MW: The project has reached the end of its lifespan–Â the orphanage story, childhood to adulthood, and now (after) the end. It’s also getting arguably more conceptually challenging as well as seemingly more personal. Is it getting more permeable with the real world for you? Where do you leave the world?
ZC: I always hoped that the USSA 2012 project would have something like a life span that could be mapped onto the different iterations…youth (the orphanage project)…middle age (the gift shop) and old age (wellness center)…and maybe..who knows …an afterlife?
Yes, it is getting more overtly personal in a sense… and these different life phases are meant to reflect a kind of growth through time…
MW: Re: getting personal: is the painting genre as personal a genre for you here as the confessional poetry? What kinds of approaches do you take to both?
ZC: I think so…in each instance [painting and writing] forÂ the Wellness Center Project I try to be as honest and forthcoming as I can…Still, the confessional poetry piece is difficult for me to talk about…I wrote it…Itâ€™s out in the world and thatâ€™s about all I can manage to comment on at this times….
Some of the paintings work this way too…but I suppose different modes of working are put to use for different parts of the project…so for example, with some paintings I try to imagine what the wellness center patients would make…what kind of paintings they would do as guests at an early 20th century European sanatorium…Of course, the imaginary is pretty close to the real in these efforts…I think the choice
of color gets at the personal for me…especially the use of fluorescent…I think if Munch were alive today…heâ€™d probably use a lot of fluorescent paint…is that a way of answering the question?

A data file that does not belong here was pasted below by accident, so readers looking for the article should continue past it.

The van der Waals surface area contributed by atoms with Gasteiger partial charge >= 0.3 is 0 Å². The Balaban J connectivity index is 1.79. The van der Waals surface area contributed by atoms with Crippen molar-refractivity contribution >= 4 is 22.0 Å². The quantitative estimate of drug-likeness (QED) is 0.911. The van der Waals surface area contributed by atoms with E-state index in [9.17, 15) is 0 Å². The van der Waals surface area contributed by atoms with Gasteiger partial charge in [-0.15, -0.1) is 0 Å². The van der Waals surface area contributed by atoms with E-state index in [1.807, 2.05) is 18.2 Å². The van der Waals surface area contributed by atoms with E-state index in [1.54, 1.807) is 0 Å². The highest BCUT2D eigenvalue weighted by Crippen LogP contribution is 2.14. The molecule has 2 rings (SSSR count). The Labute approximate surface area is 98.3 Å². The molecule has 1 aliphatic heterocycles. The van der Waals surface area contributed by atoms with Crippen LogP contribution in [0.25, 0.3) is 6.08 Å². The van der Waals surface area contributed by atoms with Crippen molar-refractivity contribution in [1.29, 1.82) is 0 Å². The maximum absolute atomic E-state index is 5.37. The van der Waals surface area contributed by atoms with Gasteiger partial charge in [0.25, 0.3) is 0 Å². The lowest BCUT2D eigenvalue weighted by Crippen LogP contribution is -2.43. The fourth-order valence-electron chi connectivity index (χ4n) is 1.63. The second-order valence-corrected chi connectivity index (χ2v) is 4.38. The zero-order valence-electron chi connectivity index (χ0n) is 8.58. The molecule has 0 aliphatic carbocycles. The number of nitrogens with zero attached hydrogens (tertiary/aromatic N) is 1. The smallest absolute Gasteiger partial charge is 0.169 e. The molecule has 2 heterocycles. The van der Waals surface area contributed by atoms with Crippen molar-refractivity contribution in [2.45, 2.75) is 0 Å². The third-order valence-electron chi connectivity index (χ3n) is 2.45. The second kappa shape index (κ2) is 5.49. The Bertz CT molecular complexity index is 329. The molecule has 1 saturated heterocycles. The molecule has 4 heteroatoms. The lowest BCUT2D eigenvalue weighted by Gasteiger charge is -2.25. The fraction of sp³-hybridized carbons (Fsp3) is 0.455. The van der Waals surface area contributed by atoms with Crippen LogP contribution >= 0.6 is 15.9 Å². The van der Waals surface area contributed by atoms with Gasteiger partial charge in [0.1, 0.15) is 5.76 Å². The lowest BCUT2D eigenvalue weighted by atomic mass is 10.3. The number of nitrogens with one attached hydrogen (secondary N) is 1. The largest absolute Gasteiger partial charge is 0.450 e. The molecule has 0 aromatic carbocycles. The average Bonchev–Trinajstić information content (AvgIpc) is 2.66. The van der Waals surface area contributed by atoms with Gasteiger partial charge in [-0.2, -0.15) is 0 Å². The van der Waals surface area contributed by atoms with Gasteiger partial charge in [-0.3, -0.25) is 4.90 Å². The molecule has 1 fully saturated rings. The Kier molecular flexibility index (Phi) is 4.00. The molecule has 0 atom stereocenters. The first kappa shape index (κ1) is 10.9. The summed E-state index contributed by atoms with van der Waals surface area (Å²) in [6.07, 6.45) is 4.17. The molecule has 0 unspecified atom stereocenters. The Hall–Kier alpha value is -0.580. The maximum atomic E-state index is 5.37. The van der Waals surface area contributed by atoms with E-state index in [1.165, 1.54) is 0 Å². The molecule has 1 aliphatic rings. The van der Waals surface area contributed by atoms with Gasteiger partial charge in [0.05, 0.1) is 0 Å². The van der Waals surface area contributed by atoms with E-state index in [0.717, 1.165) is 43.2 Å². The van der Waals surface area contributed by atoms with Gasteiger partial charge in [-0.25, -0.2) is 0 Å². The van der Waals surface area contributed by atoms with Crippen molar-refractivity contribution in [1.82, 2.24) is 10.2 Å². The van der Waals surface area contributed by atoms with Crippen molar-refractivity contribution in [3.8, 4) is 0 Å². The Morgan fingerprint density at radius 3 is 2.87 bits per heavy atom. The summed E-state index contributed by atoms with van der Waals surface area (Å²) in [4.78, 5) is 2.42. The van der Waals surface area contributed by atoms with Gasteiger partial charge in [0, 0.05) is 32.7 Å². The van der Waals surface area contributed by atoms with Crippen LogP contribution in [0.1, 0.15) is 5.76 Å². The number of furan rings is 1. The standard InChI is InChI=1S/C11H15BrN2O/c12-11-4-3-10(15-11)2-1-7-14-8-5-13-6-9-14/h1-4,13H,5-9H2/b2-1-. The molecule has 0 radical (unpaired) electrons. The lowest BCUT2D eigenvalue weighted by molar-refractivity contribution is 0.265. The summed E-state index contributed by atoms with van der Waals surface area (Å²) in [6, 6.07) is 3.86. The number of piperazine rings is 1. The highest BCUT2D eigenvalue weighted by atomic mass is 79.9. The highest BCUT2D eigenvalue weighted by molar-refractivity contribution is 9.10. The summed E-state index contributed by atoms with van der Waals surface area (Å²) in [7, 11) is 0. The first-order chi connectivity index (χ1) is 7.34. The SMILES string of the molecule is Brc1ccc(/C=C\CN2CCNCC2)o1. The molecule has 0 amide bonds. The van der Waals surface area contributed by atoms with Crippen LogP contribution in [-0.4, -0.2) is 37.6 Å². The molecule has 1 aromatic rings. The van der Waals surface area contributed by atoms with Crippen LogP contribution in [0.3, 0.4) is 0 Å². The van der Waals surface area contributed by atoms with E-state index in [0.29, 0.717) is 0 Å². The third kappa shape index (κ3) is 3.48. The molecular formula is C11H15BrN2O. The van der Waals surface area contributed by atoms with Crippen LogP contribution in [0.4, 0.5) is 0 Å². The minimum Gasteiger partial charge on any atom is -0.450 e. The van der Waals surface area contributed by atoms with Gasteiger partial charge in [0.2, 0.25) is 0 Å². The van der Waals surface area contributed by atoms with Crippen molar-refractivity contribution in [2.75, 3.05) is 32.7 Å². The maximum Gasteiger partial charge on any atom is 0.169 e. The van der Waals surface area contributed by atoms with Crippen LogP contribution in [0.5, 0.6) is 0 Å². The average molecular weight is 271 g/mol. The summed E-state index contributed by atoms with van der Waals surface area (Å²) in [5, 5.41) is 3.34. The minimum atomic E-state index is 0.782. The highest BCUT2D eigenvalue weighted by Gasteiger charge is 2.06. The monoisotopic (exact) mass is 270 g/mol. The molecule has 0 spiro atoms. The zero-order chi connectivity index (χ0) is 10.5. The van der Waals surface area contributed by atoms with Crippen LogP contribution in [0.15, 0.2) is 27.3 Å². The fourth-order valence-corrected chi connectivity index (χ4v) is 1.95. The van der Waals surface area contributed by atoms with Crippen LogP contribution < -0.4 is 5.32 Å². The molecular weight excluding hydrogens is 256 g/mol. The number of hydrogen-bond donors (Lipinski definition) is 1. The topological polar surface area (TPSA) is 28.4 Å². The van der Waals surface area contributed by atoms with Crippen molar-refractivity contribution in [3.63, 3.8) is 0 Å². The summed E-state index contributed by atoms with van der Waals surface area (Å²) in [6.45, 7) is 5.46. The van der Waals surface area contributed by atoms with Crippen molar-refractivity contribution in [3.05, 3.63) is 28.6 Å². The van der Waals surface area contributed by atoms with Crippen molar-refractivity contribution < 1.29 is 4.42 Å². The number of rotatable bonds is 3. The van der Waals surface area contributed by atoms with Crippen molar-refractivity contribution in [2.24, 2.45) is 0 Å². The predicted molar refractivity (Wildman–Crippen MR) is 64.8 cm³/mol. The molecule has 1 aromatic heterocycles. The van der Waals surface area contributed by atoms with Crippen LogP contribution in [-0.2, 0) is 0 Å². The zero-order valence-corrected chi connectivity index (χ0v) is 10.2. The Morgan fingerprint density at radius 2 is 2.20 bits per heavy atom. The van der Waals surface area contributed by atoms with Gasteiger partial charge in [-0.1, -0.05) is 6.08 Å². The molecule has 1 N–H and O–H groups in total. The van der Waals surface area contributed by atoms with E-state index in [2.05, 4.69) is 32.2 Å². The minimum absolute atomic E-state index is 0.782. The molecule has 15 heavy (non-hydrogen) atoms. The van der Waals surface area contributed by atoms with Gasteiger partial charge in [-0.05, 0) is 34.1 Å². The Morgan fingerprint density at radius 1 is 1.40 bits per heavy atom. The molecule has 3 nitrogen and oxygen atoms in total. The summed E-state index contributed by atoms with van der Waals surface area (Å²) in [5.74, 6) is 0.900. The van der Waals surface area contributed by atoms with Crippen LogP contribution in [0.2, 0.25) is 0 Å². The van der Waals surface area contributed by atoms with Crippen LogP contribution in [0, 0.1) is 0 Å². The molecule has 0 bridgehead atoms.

MW: You have talked about the difference between internal and external experience, which also comes up in the curatorial writing for the show. Those experiences seem to map onto the painterly influences here: the small human figure in an overpowering landscape (Friedrich), the hugeness of subjectivity and interiority in expressionism. I guess this isn’t really a question. Here’s my question: is this hunch right? How is it more complicated than I suggested?
ZC: The blurring of the internal mind scape and the outside world is definitely an interest…In fact, I am teaching a class on the subject next year [Cahill is aÂ Lecturer & Open Practice Committee CoordinatorÂ in the Department of Visual Arts at the University of Chicago]. I have been pretty influenced of late by a book a friend of mine recommended, Modern Painting and the Northern Romantic Tradition, by the art historian Robert Rosenblum, where he describes the psychic economy of painters like Van Gogh, Munch, and many others while tracing a Romantic lineage back to Caspar David Friedrich…It is a fantastic book of art history!…Illuminating sections abound. For instance,I had always wondered what is the opposite of the notorious commonplace â€œart for art sakeâ€…Rosenblum points out that Van Gogh was interested in art for lifeâ€™s sake…I never heard it formulated so simply and that is something that interests me…
For the banner at the Smart Museum I was thinking about CDF…it is â€œafter himâ€ as they say, or some sort of perversion of his Monk by the Sea painting… which has always held a special place in my artistic heart because it so vividly merges an inscape with the landscape…I am sure youâ€™ve experienced that feeling when…itâ€™s raining and somehow it just suits your mood perfectly and some kind of equilibrium is reached between your mood and your surroundings…that was what one of things I was going for in that painting…and how the psychic landscape might attach itself to the â€œreal worldâ€ of human activity too.
MW: Past iterations of the USSA seemed more explicitly political than this one. How cynical or sincere are you politically in this show? Aesthetically?